Minirator MR-PRO

Minirator MR-PRO

The NTi Audio Minirator MR-PRO generates a gated Pink Noise with a low crest factor dedicated to RT60 measurements. In addition, the MR-PRO offers a GlideSweep signal with editable cycle time (< 1.5 seconds for RT60 measurements using the XL2 Acoustic Analyzer). Both test signals are replayed via a power amplifier and a dodecahedral loudspeaker.

Other Test Signal Sources

Other Test Signal Sources

As an alternative to the omnidirectional loudspeaker it is also possible to use an impulsive noise source for RT60 measurements. Such an impulse may be generated for instance by a starter pistol, a balloon or clapping boards.


The XL2 measures the energy decay in the range from 63 Hz to 8 kHz by the Schroeder method in 1/1 octave bands. Automatic triggering and averaging of multiple measurements simplifies the operation and minimizes the measurement time. Use either an impulse source or an interrupted pink noise as the test signal. The optional Extended Acoustic Pack extends the RT60 measurement to a 1/3 octave resolution.

XL2 RT60 Reverberation Time

The XL2 Acoustic Analyzer calculates the RT60 reverberation time by measuring T20 or T30; your choice. The XL2 follows this procedure:

  • detects that the sound level has decayed by 5 dB; this indicates that the sound source has been switched off and triggers the XL2 to start the time and level decay measurement,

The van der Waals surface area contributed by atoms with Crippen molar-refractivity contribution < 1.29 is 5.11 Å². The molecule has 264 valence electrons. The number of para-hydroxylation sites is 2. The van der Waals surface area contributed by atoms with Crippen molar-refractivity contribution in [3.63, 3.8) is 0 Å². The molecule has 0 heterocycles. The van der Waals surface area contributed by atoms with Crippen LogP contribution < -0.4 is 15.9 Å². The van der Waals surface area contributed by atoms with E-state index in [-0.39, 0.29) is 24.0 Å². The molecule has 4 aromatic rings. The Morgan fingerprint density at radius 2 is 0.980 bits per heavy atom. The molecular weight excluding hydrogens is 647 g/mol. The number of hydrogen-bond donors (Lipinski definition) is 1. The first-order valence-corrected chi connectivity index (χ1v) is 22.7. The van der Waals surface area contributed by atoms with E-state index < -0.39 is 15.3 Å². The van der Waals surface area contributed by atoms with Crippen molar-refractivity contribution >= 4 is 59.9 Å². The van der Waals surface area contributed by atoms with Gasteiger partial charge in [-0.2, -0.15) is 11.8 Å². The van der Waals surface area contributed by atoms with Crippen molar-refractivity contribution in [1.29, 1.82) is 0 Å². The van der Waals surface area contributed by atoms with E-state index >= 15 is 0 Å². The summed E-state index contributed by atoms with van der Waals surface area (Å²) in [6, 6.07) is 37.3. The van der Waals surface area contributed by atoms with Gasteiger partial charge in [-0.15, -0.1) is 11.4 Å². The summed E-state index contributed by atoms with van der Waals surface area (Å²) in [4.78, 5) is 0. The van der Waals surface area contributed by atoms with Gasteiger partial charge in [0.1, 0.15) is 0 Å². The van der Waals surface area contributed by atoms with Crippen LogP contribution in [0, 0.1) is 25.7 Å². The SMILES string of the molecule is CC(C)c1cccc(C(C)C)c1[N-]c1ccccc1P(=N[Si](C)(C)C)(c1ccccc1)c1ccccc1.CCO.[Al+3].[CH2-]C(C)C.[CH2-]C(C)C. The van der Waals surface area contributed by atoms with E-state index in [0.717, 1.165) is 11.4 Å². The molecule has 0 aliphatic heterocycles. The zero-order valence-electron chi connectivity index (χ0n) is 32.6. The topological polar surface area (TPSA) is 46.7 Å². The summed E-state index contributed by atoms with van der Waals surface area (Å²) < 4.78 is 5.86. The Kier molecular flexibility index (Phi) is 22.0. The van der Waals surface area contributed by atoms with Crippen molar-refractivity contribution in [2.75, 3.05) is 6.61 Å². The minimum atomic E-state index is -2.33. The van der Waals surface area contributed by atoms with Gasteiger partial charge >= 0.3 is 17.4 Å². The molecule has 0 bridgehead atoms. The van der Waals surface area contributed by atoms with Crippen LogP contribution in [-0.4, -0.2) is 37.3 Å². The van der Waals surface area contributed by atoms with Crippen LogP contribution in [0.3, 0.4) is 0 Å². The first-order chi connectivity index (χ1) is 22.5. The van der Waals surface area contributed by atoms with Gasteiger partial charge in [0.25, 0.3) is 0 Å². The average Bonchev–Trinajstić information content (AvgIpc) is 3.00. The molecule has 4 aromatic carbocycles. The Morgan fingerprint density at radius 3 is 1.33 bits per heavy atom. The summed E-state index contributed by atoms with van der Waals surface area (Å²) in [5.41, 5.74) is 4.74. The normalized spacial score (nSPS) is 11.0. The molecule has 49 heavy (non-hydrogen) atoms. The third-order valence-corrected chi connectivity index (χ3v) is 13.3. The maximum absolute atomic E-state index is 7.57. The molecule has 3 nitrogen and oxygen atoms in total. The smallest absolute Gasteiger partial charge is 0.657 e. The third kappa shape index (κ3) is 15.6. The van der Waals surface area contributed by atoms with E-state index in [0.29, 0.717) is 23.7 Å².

• applies a linear fit to the acquired decay curve,
  • determines the time T20 or T30,
  • calculates the RT60 result: RT60 = 3 * T20 or RT60 = 2 * T30


RT60 decay measurement

Data Export and Documentation

The XL2 Acoustic Analyzer saves the acquired RT60 results on its SD card. The data contains all relevant information formatted as a text file so it can be easily imported into any spreadsheet program such as MS Excel.

STIPA Reporting Tool

The RT60 Reporting Tool creates measurement reports based on the acquired XL2 data. The tool displays the acquired RT60 results in 1/3rd octave or 1/1 octave frequency resolution.

Download here


The ISO 3382 standards list a number of location types for which the reverberation time should be optimized, and recommends the following RT60 values:

Location Volume Critical Distance Dc Recommended RT60
 Recording Studio < 50 m3 1.5 m 0.3 s
 Classroom < 200 m3 2 m 0.4 - 0.6 s
 Office < 1'000 m3 3.5 m 0.5 - 1.1 s
 Lecture Hall < 5'000 m3 6 m 1.0 - 1.5 s
 Concert Hall, Opera < 20'000 m3 11 m 1.4 - 2.0 s
 Church     2 - 10 s


A room with an RT60 of < 0.3 s is called acoustically "dead" (e.g. anechoic chamber), whereas sounds in rooms with reverberation times > 2 s are "echoic".

Typically reverberation times can be reduced with the introduction of absorbing materials such as thick carpets, curtains, upholstered furniture or dedicated sound-absorbing panels. Furthermore, the presence of people in a room reduces the reverberation, and therefore produces a lower RT60 value compared to the unoccupied room.


Exel Set for RT60 Testing

Exel Kit for Basic RT60 Measurements

  • XL2 Audio and Acoustic Analyzer
  • M4261 Measurement Microphone
  • Minirator MR-PRO
  • ASD Cable for XL2
  • 2x Mains Power Adapter
  • Exel System Case

Exel Kit for Extended RT60 Measurements

  • XL2 Audio and Acoustic Analyzer
  • Extended Acoustic Pack for XL2
  • M2230 Measurement Microphone
  • Minirator MR-PRO
  • ASD Cable for XL2
  • 2x Mains Power Adapter
  • Exel System Case